Articular Cartilage and Damage to the Knee surfaces – the relevance for cartilage repair
Articular cartilage is the bearing surface on the ends of the bones that allows smooth and easy movement of the knee joint. The joint is enclosed by a capsule rather like a rubber gaiter around an engineering joint and the lubrication is provided by slightly oily fluid called synovial fluid. This makes the surface very slippery but any damage to the surface after injury increases the friction and can lead to catching symptoms and pain in the knee as the joint surfaces move on each other.
The other form of cartilage is the meniscus which is the protective shim between the bones acting as a shock absorber. The MACI procedure for cartilage repair rebuilds the joint surface articular cartilage and not the meniscus (footballer’s cartilage).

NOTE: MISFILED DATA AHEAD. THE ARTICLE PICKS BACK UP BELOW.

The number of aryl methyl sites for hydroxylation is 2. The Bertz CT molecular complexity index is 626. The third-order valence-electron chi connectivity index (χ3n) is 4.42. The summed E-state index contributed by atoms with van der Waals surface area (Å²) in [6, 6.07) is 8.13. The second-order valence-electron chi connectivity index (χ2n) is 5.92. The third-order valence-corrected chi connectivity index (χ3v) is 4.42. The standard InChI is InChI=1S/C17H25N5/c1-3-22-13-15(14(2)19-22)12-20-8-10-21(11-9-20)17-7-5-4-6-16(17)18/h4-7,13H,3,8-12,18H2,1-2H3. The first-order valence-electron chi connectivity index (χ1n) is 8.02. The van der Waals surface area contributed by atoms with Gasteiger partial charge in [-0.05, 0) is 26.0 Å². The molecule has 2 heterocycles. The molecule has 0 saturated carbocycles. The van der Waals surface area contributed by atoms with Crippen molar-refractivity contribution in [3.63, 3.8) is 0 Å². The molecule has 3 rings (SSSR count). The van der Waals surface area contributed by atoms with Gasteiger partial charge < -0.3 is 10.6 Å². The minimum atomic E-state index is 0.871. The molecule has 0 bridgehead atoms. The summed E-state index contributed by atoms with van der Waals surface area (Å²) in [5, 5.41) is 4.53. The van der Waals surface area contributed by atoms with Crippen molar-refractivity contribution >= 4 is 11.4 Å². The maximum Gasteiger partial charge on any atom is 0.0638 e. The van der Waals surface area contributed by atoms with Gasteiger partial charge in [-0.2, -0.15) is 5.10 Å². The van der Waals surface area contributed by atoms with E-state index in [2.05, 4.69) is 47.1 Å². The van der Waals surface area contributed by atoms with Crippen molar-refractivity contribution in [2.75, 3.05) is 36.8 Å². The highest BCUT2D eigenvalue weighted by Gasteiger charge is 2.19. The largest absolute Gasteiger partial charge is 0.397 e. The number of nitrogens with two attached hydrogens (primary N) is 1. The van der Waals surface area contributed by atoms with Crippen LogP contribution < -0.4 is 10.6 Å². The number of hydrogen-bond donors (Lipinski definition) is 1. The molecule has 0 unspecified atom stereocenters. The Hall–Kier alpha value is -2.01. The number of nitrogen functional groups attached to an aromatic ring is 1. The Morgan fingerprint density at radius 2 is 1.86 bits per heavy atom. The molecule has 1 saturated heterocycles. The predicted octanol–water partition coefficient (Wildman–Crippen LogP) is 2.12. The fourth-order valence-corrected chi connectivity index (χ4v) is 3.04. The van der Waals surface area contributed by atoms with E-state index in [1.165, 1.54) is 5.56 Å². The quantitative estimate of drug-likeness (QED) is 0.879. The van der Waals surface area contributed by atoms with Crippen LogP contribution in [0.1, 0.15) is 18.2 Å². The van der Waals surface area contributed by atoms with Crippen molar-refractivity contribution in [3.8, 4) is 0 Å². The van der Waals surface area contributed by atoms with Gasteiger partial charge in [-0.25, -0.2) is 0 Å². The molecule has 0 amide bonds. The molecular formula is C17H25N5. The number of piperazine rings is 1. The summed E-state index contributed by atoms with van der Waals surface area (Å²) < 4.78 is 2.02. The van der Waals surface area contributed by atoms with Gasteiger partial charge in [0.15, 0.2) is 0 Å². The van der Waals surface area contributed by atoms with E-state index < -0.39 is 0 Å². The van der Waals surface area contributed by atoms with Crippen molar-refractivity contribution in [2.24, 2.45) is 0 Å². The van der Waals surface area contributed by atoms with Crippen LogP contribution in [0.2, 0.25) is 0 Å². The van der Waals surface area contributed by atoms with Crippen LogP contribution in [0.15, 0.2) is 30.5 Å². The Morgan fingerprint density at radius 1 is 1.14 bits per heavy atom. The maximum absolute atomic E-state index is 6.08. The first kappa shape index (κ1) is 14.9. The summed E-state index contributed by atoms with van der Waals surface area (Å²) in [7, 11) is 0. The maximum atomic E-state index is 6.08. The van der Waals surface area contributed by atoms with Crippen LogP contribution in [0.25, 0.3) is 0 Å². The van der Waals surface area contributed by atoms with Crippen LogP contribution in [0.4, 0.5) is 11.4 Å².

The two main moving parts of the knee are between the thigh bone and the shin bone (femur and tibia) and between the kneecap and the front of the thigh bone (patella and trochlea). The first part takes load and forces when walking and landing and the second part takes load on squatting, standing up and activities such as going up and down stairs. Understanding which parts of the joint are loaded in which movements is key to helping the rehabilitation process while the new surface heals.
When damaged articular cartilage does not have the ability to heal itself and untreated defects can cause progressive damage to the joint surface leading to an increased risk of developing osteoarthritis. In addition the symptoms of pain, swelling and limitation of activities can gradually become more intrusive.